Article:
Research from across the world shows that there is a direct correlation between a person's online and offline activities. People who have a sexual interest in children online, have a higher tendency of doing something offline. As a parent I should be aware that there are many people in the online world who are interested in my child sexually. Also, parents must be very cautious about giving out details about their children when they share their pictures on social media. Don't write where is his/her school or which bus he takes. You may not know, someone might be tracking him.

The media focus and the online discourse has been about the alleged indirect involvement of the 'Kiss of Love' organisers. This might have just killed a very important story on the rampant existence of online pedophilia. To be precise, are the critics of the "Kiss of Love" campaign using the story to get back at the organisers, whose guilt is yet to be proven?

First, I must make it clear that people are mixing up two different cases. The first case is about a Facebook pedophilia page, which the organisers have nothing to do with. The other case is an alleged sex racket in which minors may be involved, where Rahul Pashupati's name has cropped up. We have to stop mixing up these two cases.

Second, Rahul Pashupal and Resmi came into the limelight due to the Kiss of Love campaign. But they were not the only people who were behind he campaign. Even if the couple is proven guilty there is no reason to hold the Kiss of Love campaign responsible or discredit its purpose.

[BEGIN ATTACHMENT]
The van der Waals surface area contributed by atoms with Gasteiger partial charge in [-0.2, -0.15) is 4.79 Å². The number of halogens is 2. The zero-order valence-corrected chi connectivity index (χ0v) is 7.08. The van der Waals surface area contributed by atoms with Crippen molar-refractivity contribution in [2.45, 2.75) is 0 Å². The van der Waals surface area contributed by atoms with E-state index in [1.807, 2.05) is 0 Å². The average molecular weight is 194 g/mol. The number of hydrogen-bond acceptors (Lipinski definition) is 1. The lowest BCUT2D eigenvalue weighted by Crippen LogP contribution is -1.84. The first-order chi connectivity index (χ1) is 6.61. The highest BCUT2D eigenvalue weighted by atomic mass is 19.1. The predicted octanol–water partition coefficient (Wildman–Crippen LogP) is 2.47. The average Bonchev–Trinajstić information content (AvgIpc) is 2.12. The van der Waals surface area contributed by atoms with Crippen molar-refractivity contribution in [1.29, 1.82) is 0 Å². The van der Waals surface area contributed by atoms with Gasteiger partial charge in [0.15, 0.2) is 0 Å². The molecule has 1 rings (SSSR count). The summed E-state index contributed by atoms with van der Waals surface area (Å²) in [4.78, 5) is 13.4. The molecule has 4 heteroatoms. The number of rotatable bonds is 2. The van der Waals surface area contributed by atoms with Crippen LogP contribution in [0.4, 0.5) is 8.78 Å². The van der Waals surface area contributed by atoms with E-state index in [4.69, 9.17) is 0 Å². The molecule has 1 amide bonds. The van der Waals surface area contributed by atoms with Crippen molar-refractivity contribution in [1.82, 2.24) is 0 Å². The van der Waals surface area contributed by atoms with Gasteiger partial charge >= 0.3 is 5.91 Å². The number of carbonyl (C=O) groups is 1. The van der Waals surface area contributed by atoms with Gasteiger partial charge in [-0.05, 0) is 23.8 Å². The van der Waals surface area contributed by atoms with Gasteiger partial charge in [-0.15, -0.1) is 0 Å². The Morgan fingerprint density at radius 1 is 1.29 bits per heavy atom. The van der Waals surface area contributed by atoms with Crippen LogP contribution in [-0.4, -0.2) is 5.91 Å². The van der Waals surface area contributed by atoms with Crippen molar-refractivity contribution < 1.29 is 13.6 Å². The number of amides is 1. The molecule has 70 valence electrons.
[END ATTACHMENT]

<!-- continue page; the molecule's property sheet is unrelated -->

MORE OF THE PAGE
And we must not forget that the person because of whom all these rackets have come to light and arrests made was a part of the Kiss of Love campaign. It is not right to malign everybody related to it. If they had so much to hide as a movement they would not have made the complaint in the first place.

The movement was not about Rahul Pashupalan and Resmi Nair. The movement was about students, the movement involved activists. The movement had a larger purpose of fighting the moral police. After a point of time, many did question the purpose of the campaign, but still that is no justification to mix up issues.

First published: 18 November 2015, 8:07 IST
Somi Das @Somi_Das

Somi brings with her the diverse experience of working in a hard news environment with ample exposure to long-form journalism to Catch. She has worked with Yahoo! News, India Legal and Newslaundry. As the Assistant Editor of Catch Live, she intends to bring quality, speed and accuracy to the table. She has a PGD in Print and TV journalism from YMCA, New Delhi, and is a lifelong student of Political Science.